There are many critics who argue that the caliber of high school football in Illinois is overrated, that it pales in comparison to the level of basketball.
But Illinois ranks among the top 10 states in the number of Division I scholarship athletes and NFL players that it produces annually.
It is generally agreed that Illinois ranks behind Florida, Texas, California, Georgia, Ohio and Pennsylvania. But it fits in nicely after them, along with New Jersey.
High school football is sometimes overlooked in Illinois because there are so many professional teams in the Chicago area. High school football isn't a priority, as it is in hundreds of small towns in Texas.
There are reasons why Illinois football could be so much better.
For openers, Illinois doesn't have spring football, which affords kids more time to develop and provides more opportunities to earn college scholarships.
This is an era of specialization--and it has hurt Illinois as much or more than any other state. Whereas almost everyone outside Illinois puts their efforts into football, allowing prospects in the SEC, ACC, Big 12 and Pac-10 areas to get more exposure and obtain scholarships, kids in Illinois concentrate on basketball.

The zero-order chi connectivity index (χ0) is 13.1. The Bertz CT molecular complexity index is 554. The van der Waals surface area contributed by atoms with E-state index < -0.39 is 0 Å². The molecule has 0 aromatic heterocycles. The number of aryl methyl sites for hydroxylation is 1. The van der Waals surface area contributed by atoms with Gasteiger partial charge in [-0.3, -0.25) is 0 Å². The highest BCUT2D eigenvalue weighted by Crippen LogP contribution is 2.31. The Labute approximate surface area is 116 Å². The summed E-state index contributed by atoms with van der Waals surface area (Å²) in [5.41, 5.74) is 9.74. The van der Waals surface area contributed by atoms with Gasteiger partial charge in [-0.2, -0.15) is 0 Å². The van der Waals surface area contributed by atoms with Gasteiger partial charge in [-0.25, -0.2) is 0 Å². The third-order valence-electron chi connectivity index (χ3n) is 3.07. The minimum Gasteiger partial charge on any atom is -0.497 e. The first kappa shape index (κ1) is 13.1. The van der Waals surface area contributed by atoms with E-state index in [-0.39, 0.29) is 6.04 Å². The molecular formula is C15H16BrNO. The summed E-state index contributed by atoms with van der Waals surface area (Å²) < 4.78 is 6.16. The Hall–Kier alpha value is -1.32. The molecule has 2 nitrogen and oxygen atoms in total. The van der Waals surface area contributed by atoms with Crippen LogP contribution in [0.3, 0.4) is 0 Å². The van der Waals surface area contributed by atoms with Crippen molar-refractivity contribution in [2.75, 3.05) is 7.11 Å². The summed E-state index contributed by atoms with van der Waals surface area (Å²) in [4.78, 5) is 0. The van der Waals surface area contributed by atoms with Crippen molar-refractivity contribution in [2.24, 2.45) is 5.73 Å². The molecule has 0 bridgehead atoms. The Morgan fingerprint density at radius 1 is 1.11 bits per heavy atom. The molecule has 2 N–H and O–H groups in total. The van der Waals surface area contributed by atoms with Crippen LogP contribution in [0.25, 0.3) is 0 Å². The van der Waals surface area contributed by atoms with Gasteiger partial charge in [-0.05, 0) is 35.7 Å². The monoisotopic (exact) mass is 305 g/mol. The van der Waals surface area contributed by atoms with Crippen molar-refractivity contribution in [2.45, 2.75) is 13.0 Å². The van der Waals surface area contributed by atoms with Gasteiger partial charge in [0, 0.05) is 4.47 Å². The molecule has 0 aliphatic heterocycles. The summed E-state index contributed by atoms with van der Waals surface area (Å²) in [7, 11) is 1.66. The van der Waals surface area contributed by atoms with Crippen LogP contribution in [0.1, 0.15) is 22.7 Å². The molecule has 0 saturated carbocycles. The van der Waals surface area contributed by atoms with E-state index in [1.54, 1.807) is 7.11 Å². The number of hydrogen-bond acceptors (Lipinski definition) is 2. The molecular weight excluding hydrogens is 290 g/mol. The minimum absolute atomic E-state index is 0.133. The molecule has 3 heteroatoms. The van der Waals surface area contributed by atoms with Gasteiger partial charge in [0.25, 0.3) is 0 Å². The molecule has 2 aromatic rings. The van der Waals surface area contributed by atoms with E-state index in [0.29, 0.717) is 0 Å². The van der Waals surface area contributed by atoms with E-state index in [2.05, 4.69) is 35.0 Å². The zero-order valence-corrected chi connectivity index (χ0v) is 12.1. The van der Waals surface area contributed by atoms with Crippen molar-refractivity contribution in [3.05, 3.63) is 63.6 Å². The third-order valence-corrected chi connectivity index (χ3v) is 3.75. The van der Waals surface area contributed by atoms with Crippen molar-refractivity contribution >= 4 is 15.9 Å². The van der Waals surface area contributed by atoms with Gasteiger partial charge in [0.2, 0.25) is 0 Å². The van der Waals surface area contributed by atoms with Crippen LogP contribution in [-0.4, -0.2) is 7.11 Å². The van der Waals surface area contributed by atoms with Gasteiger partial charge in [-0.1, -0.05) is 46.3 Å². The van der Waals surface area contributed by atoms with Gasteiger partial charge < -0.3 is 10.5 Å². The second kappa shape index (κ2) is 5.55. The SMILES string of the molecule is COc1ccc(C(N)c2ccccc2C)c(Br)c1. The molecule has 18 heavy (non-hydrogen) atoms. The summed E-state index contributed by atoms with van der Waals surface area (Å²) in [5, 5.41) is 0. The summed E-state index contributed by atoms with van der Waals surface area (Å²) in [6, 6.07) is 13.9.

Illinois athletes lack speed. Kids in the South run year-round. In the South, football is king. Kids in Atlanta are playing football while kids in Chicago are playing basketball. In fact, because of basketball, the track and field programs in Chicago, which once were among the strongest in the state, have become virtually extinct.
A lot of kids in Chicago are good basketball players but they could be great football players if the chose to be. Chicago is a sleeping giant. With such a large population, Chicago could dominate in football like Los Angeles, if more people were concerned about encouraging kids to play the game and seek scholarships.
Remember, there are many more college scholarships available in football than basketball. College recruiters are looking for quick, athletic cornerbacks and safeties and wide receivers, the kind of kids who play point guard on the basketball team.
The Chicago Public League is trying to get that message across to young athletes. I have seen growth in the last three or four years that I didn't see for 30 years. Public League officials like J.W. Smith, Mickey Pruitt, Roy Curry and Calvin Davis must be credited with trying to restore interest in football in the city. And programs such as Simeon, Hubbard and Morgan Park are developing and producing Division I players every year.
The future looks bright.